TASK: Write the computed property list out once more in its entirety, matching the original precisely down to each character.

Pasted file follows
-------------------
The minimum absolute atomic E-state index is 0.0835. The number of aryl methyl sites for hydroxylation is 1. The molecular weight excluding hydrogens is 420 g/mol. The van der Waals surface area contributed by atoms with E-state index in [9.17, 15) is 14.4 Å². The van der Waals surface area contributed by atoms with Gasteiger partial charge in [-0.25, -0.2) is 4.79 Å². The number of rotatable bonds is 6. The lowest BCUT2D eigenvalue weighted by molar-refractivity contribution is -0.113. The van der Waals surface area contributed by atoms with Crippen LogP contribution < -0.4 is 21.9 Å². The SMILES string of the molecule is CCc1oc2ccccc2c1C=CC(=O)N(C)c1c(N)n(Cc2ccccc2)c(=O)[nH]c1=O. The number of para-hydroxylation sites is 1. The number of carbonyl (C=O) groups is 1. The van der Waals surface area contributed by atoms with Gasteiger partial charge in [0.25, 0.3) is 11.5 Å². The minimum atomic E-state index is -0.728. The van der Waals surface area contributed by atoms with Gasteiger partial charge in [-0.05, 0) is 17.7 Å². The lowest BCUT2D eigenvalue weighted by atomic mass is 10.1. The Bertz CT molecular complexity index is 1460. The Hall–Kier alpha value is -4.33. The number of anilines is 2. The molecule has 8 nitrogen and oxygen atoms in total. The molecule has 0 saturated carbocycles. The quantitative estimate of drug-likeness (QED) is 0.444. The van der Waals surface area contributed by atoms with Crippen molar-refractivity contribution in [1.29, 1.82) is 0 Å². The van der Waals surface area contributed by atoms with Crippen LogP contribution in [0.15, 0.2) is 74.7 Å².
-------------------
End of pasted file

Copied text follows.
The minimum absolute atomic E-state index is 0.0835. The number of aryl methyl sites for hydroxylation is 1. The molecular weight excluding hydrogens is 420 g/mol. The van der Waals surface area contributed by atoms with E-state index in [9.17, 15) is 14.4 Å². The van der Waals surface area contributed by atoms with Gasteiger partial charge in [-0.25, -0.2) is 4.79 Å². The number of rotatable bonds is 6. The lowest BCUT2D eigenvalue weighted by molar-refractivity contribution is -0.113. The van der Waals surface area contributed by atoms with Crippen LogP contribution < -0.4 is 21.9 Å². The SMILES string of the molecule is CCc1oc2ccccc2c1C=CC(=O)N(C)c1c(N)n(Cc2ccccc2)c(=O)[nH]c1=O. The number of para-hydroxylation sites is 1. The number of carbonyl (C=O) groups is 1. The van der Waals surface area contributed by atoms with Gasteiger partial charge in [0.25, 0.3) is 11.5 Å². The minimum atomic E-state index is -0.728. The van der Waals surface area contributed by atoms with Gasteiger partial charge in [-0.05, 0) is 17.7 Å². The lowest BCUT2D eigenvalue weighted by atomic mass is 10.1. The Bertz CT molecular complexity index is 1460. The Hall–Kier alpha value is -4.33. The number of anilines is 2. The molecule has 8 nitrogen and oxygen atoms in total. The molecule has 0 saturated carbocycles. The quantitative estimate of drug-likeness (QED) is 0.444. The van der Waals surface area contributed by atoms with Crippen molar-refractivity contribution in [1.29, 1.82) is 0 Å². The van der Waals surface area contributed by atoms with Crippen LogP contribution in [0.15, 0.2) is 74.7 Å².